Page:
Hi, I put stableloads on my Dually so my 5000 pound camper does not make the truck squat. They are much better than air bags which I had on several previous trucks. The stable loads do make your truck ride rougher when unloaded as they engage the overloads all the time. Possibly that is what is making your truck ride a little harsh.
Nice looking truck, I like white trucks, on my second one. I don't like the white rear fender wells they send out on the white trucks. As soon as my factory order came in , I sprayed my rear white wheel wells with black plastidip. They match the truck's front wheel wells now and really improved my truck. Mine is a Dually and had more white paint showing than a SRW and the first time you went through a puddle the wheel wells behind the tires looked terrible. Enjoy that Fantastic heavy duty gas engine, the 6.0 might be a little thirsty but rock solid and a real work horse. i liked my 08 Duramax, went with the 6.0 to pick up the extra 700 pounds of payload on a Dually and will not go back to a Duramax Dually unless they match the payload of the 6.0 gas, and get rid of the ugly Diesel Exhaust tank hanging down below the truck.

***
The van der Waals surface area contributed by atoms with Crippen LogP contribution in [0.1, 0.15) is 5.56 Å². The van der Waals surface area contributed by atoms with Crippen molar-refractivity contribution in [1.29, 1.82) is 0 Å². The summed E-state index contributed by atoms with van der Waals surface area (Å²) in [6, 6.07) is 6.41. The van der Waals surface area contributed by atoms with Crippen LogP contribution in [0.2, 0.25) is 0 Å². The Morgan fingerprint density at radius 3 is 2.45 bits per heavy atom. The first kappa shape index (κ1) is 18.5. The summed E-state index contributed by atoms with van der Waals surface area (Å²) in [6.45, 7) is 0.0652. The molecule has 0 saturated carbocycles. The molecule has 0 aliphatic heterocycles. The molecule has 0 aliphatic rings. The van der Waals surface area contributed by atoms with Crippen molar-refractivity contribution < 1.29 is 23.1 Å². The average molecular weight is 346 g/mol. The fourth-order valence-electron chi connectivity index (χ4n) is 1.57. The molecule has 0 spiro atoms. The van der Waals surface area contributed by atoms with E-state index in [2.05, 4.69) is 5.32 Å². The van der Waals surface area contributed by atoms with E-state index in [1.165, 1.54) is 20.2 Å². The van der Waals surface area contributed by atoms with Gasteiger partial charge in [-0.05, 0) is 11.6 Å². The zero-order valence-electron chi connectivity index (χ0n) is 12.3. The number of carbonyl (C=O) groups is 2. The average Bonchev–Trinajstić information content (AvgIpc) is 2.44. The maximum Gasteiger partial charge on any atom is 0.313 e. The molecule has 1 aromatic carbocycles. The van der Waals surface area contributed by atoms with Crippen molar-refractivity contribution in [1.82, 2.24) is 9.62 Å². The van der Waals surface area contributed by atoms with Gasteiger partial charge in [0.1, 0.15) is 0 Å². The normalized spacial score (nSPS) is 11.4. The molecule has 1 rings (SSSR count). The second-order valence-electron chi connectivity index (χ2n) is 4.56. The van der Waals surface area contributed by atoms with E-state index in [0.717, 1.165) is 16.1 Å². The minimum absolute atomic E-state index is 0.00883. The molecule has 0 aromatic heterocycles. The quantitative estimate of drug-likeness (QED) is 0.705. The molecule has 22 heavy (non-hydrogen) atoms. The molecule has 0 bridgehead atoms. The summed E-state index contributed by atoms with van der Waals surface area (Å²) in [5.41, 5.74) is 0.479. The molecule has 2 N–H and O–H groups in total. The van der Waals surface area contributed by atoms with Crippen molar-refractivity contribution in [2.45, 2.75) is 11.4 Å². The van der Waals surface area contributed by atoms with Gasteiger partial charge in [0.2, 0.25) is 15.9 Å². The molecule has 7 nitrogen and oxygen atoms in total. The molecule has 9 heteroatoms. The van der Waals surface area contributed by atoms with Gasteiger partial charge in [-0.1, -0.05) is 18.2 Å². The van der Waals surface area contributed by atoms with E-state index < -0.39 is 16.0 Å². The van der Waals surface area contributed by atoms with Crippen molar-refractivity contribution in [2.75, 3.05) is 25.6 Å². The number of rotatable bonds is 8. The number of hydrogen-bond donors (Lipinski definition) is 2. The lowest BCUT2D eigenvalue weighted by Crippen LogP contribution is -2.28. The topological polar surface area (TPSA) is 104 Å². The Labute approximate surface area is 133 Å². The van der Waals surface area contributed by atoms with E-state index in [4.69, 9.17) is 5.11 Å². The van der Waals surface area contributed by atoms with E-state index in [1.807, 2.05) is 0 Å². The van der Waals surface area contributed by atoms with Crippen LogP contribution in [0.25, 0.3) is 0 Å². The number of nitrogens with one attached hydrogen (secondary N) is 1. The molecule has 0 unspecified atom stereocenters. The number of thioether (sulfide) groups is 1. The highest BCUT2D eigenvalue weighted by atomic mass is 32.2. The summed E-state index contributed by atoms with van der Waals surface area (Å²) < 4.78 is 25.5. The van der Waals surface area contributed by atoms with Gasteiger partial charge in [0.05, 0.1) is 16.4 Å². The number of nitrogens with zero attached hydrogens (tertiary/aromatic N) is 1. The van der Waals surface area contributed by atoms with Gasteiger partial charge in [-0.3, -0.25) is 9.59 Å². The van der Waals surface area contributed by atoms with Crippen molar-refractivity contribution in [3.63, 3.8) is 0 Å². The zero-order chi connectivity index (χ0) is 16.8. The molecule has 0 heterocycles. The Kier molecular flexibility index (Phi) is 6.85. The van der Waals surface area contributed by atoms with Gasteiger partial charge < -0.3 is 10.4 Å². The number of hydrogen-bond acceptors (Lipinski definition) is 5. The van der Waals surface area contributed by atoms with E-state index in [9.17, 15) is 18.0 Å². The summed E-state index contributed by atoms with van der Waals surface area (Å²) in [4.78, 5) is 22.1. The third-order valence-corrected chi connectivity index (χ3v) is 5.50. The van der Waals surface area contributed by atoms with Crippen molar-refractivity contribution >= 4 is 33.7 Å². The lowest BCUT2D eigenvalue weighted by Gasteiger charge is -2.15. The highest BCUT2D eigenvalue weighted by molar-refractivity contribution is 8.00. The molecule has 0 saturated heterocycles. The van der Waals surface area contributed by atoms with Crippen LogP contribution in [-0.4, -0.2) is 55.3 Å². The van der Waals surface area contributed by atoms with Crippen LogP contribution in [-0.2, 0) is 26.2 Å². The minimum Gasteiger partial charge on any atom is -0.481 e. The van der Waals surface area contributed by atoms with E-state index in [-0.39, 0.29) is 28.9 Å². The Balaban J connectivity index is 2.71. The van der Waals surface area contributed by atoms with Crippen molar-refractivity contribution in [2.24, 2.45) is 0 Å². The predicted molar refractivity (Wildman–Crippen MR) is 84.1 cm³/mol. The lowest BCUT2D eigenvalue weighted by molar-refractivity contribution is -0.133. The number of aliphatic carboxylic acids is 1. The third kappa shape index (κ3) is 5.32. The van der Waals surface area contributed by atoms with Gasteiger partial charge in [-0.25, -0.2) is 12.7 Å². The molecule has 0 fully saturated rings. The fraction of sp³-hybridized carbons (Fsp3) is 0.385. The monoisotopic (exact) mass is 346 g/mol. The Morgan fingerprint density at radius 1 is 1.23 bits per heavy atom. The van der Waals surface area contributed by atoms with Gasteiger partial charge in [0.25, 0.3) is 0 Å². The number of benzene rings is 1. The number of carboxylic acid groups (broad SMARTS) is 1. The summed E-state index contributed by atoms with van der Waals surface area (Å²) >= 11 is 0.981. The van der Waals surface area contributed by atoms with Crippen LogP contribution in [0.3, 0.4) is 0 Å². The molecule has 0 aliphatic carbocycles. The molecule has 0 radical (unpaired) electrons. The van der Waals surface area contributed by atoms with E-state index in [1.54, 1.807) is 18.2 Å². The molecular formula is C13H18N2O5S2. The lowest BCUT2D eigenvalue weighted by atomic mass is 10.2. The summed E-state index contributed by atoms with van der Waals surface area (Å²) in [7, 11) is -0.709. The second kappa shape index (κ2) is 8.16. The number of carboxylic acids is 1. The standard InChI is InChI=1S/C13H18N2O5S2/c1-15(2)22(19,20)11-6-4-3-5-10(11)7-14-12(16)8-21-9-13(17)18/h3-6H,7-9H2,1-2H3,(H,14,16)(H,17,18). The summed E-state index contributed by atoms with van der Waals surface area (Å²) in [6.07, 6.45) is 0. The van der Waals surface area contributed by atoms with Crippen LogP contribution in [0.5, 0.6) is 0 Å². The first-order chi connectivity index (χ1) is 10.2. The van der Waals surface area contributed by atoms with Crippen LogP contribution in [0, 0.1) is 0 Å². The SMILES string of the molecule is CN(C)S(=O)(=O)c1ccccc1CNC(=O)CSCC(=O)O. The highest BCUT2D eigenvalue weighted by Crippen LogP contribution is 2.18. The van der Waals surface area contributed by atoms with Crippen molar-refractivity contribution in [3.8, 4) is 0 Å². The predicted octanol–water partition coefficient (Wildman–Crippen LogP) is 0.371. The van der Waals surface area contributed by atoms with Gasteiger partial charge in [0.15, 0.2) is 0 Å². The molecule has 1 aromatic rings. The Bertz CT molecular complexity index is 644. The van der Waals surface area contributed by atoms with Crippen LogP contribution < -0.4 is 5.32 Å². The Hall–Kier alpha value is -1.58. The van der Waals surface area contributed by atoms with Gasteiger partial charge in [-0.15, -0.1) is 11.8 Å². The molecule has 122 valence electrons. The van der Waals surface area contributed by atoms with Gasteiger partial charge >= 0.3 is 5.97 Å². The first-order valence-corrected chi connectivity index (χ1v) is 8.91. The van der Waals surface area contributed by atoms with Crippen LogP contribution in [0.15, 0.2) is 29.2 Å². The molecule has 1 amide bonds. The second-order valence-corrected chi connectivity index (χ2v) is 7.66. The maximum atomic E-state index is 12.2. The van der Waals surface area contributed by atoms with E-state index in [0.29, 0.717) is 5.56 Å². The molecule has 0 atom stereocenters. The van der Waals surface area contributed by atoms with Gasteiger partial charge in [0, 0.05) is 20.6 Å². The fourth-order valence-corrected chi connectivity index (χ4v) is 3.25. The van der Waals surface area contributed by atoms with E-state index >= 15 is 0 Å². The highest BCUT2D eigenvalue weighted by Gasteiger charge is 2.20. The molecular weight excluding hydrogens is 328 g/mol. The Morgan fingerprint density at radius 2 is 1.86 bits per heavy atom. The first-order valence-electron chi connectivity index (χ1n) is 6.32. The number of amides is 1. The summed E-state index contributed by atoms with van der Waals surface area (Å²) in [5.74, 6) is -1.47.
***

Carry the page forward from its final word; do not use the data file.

Back in 2008 my Silverado LTZ came with remote start and my 2016 High Country also got the remote start as part of that trim. I know the companies watch the competition and possibly Ford or Dodge charges extra for remote start because I know when I sold Fords in 2010 the high trim models did not have remote start. The 2010 Ford Escapes even went back to drum brakes in the rear only because their competition had stuck with drum brakes in the rear. It was embarrassing when a customer came in with an older Escape with disc brakes all around and asks why the new ones went back to drum brakes . I had to tell them this story how the companies try to keep costs in line with the competition.